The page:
Five-year results from a randomized, controlled trial on early and delayed loading of implants supporting full-arch prosthesis in the edentulous maxilla.
2008 (English)In: Clin Oral Implants Res, ISSN 1600-0501, Vol. 19, no 5, 433-41 p.Article in journal (Refereed) Published
OBJECTIVES: The overall aim was to compare the clinical outcomes of early and delayed implant loading in the totally edentulous maxilla during 5 years of function. MATERIALS AND METHODS: Twenty-four patients with edentulous maxillae were randomized in two groups and subjected to early (test, n=16) or delayed (control, n=8) loading. A total of 142 implants were placed and 139 implants (Straumann AG) were loaded with full-arch bridges and followed for 5 years. RESULTS: All patients received and maintained a fixed bridge throughout the study period. Five (5.3%) test implants in three patients and two (4.3%) control implants in two patients were lost during the 5 years (NS). There were no differences in implant stability as measured with resonance frequency analysis at 5 years. More bone loss occurred at test than at control implants, -0.8 mm (SD 1.2) vs. -0.3 mm (SD 1.1), respectively. However, test implants showed a more coronal marginal bone level than control implants after 5 years, 2.9 mm (SD 1.1) vs. 3.7 mm (SD 1.2) from the implant shoulder, respectively. No control implants and four (4.4%) test implants in three (18.8%) patients showed >3 mm bone loss after 5 years. Two of the latter implants in one patient also showed increased probing depths, bleeding at probing and plaque accumulation. Tooth fracture was the most common prosthetic complication. The use of lingual gold onlay effectively reduced the number of resin-related complications as opposed to a resilient mouth guard. CONCLUSIONS: The present randomized controlled trial showed no important differences between early and delayed loading of implants in the edentulous maxilla after 5 years of function. A favourable long-term marginal bone response to the sandblasted large-grit acid-etched (SLA) surface was observed. Technical complications were mainly resin-related which could be avoided by the use of a lingual gold onlay. It is concluded that early loading of SLA-surface implants for support of full-arch bridges represents a viable therapy for the totally edentulous maxilla.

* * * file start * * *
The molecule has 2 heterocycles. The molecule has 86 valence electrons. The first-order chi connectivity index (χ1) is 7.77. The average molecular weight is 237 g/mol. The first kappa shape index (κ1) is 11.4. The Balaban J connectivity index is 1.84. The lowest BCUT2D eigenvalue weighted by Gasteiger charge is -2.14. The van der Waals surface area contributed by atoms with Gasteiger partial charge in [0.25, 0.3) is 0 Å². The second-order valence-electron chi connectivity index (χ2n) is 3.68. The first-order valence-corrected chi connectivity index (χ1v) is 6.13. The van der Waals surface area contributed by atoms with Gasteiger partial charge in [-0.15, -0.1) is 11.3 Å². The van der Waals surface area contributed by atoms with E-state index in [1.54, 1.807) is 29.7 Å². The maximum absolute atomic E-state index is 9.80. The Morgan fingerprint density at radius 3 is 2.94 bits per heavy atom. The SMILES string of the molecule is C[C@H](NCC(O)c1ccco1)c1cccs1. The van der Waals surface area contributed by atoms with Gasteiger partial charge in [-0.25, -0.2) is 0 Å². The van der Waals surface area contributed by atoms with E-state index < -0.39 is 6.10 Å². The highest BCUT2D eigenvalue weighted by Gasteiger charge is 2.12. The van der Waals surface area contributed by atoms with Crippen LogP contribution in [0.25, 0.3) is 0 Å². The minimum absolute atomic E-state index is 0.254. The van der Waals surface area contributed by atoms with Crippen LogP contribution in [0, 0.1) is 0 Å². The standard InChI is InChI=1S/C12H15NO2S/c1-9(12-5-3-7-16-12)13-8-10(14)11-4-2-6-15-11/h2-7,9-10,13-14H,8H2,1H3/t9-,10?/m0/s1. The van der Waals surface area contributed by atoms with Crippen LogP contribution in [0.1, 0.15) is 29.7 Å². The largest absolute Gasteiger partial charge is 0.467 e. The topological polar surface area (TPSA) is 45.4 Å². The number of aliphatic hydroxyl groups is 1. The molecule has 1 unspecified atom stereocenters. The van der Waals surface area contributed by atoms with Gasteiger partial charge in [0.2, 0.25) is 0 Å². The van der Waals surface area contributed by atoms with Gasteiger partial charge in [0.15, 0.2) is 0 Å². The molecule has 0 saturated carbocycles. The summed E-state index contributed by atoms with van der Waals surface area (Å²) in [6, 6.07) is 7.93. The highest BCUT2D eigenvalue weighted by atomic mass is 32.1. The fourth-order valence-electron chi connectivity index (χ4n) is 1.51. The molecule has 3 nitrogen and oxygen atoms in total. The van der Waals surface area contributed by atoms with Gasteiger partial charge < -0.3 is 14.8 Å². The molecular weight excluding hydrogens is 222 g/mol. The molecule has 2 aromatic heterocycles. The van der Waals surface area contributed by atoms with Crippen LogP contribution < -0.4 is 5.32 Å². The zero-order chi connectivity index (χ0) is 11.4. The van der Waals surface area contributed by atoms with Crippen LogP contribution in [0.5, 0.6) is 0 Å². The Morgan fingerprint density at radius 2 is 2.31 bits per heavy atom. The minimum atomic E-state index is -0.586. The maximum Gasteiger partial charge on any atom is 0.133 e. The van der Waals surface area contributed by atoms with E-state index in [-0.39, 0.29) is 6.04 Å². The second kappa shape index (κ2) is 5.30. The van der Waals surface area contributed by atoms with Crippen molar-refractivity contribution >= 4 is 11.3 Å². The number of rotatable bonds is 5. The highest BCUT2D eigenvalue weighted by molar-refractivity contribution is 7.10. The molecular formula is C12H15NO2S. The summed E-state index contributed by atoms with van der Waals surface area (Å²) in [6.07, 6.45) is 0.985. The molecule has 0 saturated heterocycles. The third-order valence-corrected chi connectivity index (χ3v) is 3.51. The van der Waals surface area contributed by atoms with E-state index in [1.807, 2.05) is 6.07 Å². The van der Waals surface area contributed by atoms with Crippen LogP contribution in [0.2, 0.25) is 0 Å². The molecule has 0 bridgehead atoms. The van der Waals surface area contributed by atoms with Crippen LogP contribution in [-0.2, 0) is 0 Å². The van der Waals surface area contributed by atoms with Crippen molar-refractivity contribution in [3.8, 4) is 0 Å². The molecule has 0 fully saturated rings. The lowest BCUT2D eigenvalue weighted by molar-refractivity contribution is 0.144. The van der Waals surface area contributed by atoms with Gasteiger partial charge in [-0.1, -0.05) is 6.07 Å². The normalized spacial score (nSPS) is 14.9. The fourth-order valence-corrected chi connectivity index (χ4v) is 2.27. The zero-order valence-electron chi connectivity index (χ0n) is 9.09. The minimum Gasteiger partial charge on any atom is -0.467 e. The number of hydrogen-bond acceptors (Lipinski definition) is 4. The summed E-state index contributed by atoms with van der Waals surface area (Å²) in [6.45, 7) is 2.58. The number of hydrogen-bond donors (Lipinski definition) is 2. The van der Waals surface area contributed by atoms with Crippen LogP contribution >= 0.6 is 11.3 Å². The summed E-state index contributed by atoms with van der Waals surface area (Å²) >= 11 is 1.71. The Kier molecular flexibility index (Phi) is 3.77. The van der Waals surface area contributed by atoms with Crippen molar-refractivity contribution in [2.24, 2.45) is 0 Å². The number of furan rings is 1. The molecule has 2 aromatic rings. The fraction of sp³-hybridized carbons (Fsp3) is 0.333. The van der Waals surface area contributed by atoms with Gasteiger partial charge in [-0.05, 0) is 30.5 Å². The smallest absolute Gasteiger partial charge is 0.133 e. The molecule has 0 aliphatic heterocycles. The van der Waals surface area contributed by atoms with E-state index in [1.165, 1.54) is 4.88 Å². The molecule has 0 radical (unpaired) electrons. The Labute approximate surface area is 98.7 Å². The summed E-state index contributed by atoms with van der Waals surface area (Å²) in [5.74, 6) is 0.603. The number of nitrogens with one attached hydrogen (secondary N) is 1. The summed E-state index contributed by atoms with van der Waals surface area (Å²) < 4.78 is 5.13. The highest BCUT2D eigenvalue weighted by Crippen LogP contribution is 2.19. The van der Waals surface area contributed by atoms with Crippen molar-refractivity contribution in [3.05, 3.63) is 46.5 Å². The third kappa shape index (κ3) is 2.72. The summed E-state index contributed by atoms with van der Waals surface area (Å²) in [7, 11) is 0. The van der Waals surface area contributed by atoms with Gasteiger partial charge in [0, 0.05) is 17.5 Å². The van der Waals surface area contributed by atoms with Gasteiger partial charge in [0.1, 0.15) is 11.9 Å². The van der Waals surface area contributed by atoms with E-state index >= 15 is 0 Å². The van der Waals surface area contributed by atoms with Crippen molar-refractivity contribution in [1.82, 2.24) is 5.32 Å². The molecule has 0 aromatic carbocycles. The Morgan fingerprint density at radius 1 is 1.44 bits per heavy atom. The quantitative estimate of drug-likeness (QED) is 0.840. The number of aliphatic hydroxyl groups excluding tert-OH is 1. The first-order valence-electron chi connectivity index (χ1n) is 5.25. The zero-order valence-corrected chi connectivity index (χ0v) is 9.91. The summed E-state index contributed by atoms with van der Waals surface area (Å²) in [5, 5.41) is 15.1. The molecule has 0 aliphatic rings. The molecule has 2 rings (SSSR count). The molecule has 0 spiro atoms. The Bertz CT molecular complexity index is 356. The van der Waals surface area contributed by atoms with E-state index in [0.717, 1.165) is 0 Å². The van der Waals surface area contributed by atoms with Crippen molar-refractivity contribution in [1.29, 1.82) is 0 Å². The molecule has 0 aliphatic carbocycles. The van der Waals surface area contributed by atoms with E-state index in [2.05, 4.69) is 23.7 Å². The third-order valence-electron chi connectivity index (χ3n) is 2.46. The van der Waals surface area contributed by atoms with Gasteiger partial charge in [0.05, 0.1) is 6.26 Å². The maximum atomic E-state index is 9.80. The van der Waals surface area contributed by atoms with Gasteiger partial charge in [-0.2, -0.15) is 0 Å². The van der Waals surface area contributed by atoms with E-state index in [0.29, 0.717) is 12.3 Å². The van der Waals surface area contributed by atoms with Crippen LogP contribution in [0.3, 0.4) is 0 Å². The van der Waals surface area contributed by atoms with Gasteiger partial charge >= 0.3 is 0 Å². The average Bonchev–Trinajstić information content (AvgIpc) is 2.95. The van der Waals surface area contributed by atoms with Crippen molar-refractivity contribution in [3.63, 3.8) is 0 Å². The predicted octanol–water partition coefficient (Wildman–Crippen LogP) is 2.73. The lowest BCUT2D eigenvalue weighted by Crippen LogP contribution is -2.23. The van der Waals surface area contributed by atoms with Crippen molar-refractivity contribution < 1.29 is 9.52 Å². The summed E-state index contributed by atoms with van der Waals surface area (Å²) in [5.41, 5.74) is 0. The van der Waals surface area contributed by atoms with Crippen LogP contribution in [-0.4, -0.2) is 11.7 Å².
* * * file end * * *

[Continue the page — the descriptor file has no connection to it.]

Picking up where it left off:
Place, publisher, year, edition, pages
2008. Vol. 19, no 5, 433-41 p.
IdentifiersURN: urn:nbn:se:uu:diva-16597PubMedID: 18371094OAI: oai:DiVA.org:uu-16597DiVA: diva2:44368